Book Review: A Cast of Stones
By Patrick W. Carr
In the backwater village of Callowford, Errol Stone’s search for a drink is interrupted by a church messenger who arrives with urgent missives for the hermit priest in the hills. Desperate for coin, Errol volunteers to deliver them but soon finds himself hunted by deadly assassins. Forced to flee with the priest and a small band of travelers, Errol soon learns he’s joined a quest that could change the fate of his kingdom.
Protected for millennia by the heirs of the first king, the kingdom’s dynasty nears its end and the selection of the new king begins–but in secret and shadow. As danger mounts, Errol must leave behind the stains and griefs of the past, learn to fight, and discover who is hunting him and his companions and how far they will go to stop the reading of the stones. (Courtesy of bakerpublishinggroup.com)
Adult Point of View
A Cast of Stones was promoted under Christian books, which was a great disservice to the author, Patrick W. Carr. A Christian book brings to mind devotionals, books centered on the teachings of Christ, uplifting messages and other great moralistic tales. I don’t think of fantasy as a Christian book. A Cast of Stones is an epic fantasy and should be marketed to a broader audience.
A Cast of Stones won the 2014 Carol Award for Speculative Fiction and the 2014 Clive Staples Award. A Cast of Stones and The Hero’s Lot were both finalists for 2014 Christy Awards.
Patrick W. Carr is a high school math teacher, and I can’t figure out how he can write such a great book because my math teachers only spoke and thought in numbers and could barely speak English, let alone write a novel. I am in awe over his talent and think that he and Brandon Sanderson should be best friends because they are both so very talented.
Here are few things I loved about A Cast of Stones:
1) The Characters (at least a few)
Errol is full of human failings. He could have been a Byronic hero except for the fact that he is so humble. I love watching him grow.
Liam could have been very unlikeable because he is so perfect, but he remains likeable because he is a prude and unaware of his own abilities.
Adora has a strong moral values and even though she learns a little bit of sword work she doesn’t develop a mystic ability, and so she is more realistic.
Rokha also has a rough past and excels with a sword, but knows there are many men who are better than her with a weapon. She is a good foil for the naive princess.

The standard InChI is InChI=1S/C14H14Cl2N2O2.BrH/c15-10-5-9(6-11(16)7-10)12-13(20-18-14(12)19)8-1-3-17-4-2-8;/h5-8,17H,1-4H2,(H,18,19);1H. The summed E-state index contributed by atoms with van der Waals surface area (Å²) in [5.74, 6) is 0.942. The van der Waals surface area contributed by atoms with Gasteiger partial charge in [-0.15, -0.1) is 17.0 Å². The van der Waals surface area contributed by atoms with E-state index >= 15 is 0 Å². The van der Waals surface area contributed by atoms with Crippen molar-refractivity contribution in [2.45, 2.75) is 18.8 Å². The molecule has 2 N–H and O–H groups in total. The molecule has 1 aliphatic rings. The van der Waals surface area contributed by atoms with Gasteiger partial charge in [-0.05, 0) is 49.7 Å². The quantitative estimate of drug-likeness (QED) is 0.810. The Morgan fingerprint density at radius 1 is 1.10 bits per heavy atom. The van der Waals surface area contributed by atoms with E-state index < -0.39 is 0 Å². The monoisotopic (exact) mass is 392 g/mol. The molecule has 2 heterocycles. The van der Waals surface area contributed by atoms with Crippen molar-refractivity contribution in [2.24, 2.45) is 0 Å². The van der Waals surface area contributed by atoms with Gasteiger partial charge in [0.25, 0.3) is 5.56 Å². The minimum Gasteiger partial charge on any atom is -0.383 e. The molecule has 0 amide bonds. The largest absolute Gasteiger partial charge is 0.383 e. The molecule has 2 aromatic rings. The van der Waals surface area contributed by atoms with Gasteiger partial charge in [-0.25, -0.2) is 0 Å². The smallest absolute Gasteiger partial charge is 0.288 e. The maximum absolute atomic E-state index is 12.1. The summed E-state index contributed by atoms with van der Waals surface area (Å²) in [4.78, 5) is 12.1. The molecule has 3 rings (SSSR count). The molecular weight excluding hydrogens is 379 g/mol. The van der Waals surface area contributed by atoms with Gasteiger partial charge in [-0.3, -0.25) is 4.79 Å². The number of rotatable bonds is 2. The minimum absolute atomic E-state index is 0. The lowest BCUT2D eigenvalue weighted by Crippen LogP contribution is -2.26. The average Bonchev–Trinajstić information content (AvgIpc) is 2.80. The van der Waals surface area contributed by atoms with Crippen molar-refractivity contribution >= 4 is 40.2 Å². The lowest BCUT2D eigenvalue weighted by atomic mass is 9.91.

Martin slides up and down the heirarchy of the church like a yo yo. He makes mistakes and struggles with his own set ways, but remains affable even though he is willing to use anyone to try to save the kingdom.
2) The World Building
A Cast of Stones feels like a complete world. The setting is a medieval world, where the church is a political force, there are pressures from foreign countries that are trying to invade the kingdom of Illustra and of course there is magic.
One of my favorite aspects was the religious structure. With the trinity of Deas, Eleison and unknowable Aurae, the role of priests and the power struggles the church felt familiar, but was still unique and integral to the plot. The magic in the kingdom stretched out from the gods in a way that is not explained and the power of the evil creatures is not entirely explained either. I liked the fact that mankind were a little in the dark about the workings of the gods and they too were learning as they questioned their beliefs.
3) The Plot
Fantasy, like other genres, has a plot line that is frequently followed. In this case, it’s the common youth who must overcome challenges to save the kingdom. The plot sounds rather drab if it wasn’t for the deft handling of new ideas and themes within the plot. Carr writes about prejudice, justice, sacrifice and forgiveness in such a way that it isn’t preachy, but flows with the fast pacing of the book to be natural.
I highly recommend this series. It is morally clean, though evidence of corruption abounds. There is violence.
A Cast of Stones is so very well written (my a math teacher!).
Carr has a new series starting in Nov 2015!
4.5 stars out of 5 stars
(possibly it should be 5 stars)
– the mother
If you liked this series try The Thief by Megan Whalen Turner, Incarceron by Catherine Fisher, The Alloy of Law by Brandon Sanderson and The Demon King by Cinda Williams Chima.
Teen Point of View
I loved the character development. Errol was my favorite character. It is worth reading.
3.5 out of 5 stars
– the daughter